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Summary Article: World War II
From Encyclopedia of American Studies

World War II marks a watershed in American history. From a difficult and humiliating beginning, the United States emerged from this prolonged, painful, and expensive universal conflict triumphant as a superpower. It became the defender of the free world, a proud, confident nation, continuously involved in international affairs, a global economic powerhouse, and the most productive industrial country on earth.

The national cohesion amid the turmoil, the unquestionable moral superiority of the United States in opposing the aggression of fascism and Nazism in Europe and Japanese designs for a “Greater East Asia Co-Prosperity Sphere” unleashed movements for social justice and for cultural pluralism. The stark contrast with the domestic unrest during World War I, Woodrow Wilson's internationalist failures afterward, and the divisiveness caused by U.S. involvement and defeat in the Vietnam War a generation later considerably enhanced this legacy.

The United States entered the conflict reluctantly. Following World War I Americans focused on domestic renewal and the United States adopted a policy of isolationism, refusing to join the League of Nations. The economy was still recuperating from the Great Depression, and Congress enshrined neutrality in law. Nevertheless, the legacy of U.S. participation in World War I, and its political, cultural, and commercial ties with western Europe, virtually guaranteed that the United States was entrenched on the Allied side.

The U.S. collision course with Japan began with the latter's controversial attempts to dominate parts of eastern Asia. In Europe the United States unsuccessfully tried to dissuade the Western powers from succumbing to Hitler's designs on Czechoslovakia in the 1938 Munich Conference. In 1940 German victories led to solicitation of funds for the U.S. Army and Navy and to the controversial enactment of the Selective Training and Service Act, an unprecedented peacetime military draft. In January 1941 Franklin D. Roosevelt delivered his Four Freedoms Speech, which articulated a vision of hope and economic and social rights in contrast to the Axis's imperialist agenda. In March Congress easily approved the Lend-Lease Act to aid Britain, and the U.S. Navy escorted British ships, commencing an unofficial war with Germany. In July Japanese incursions into Indochina were countered by American sanctions, especially the halt of oil supplies, crucial for the Japanese war machine.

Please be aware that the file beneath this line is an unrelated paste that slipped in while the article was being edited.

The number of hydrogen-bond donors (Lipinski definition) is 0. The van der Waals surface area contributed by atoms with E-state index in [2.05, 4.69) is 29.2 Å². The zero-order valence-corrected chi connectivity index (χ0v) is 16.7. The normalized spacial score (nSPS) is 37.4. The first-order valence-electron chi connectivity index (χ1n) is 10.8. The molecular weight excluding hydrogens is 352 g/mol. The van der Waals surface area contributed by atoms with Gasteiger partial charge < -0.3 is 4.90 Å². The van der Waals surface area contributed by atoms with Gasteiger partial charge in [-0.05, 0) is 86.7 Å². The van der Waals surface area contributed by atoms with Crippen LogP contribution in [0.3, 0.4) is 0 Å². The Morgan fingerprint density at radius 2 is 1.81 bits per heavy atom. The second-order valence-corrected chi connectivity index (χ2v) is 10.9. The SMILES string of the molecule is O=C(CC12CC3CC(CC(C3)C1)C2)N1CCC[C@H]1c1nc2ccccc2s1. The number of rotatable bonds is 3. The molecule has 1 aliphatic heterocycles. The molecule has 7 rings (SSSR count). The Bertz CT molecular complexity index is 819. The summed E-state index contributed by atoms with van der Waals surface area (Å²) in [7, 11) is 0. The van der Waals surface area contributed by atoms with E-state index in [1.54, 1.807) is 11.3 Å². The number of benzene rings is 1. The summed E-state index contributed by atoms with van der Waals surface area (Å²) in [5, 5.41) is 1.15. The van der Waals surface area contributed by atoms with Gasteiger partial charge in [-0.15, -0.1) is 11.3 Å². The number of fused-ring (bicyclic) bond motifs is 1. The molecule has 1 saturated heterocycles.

In August the United States issued with Britain the Atlantic Charter, concurred in by the Soviet Union, having been attacked by the Germans in June. Echoing the Four Freedoms this platform was multilateral, avoiding specific territorial issues, unlike the Fourteen Points proclaimed by President Wilson during World War I. The charter abridged abstract humanitarian caring with institutional recognition of human rights as an ongoing concern in American foreign policy and for a universal community. This agenda, expanded in the Dumbarton Oaks deliberations, served as the foundation for the United Nations (UN) and for international conventions. Created in 1945 the UN, the successor to the League of Nations, was the official name of the Allies, coined by Roosevelt in 1942.

Only in December 1941, after the Japanese attack on Pearl Harbor and the subsequent declaration of war by Germany, did the United States fully commit to combat. Americans participated directly for three years and eight months of the nearly six years of battles. U.S. casualties were comparatively minor. The American mainland was not attacked; there was no physical destruction; civilian losses were small.

The impact of the conflict, even at home, was overwhelming. Anti-Japanese sentiments were prevalent as exemplified in 1942 by Executive Order 9066 that detained without due process many Japanese Americans. United States participation was decisive in the Asian theater. American contributions were crucial to the survival of Great Britain, and armed forces were indispensable in western Europe. American supplies, moreover, were very helpful to the Russians in their monumental fight against the Nazis, where most casualties (counted in numbers) and the bulk of mass ground battles took place in World War II.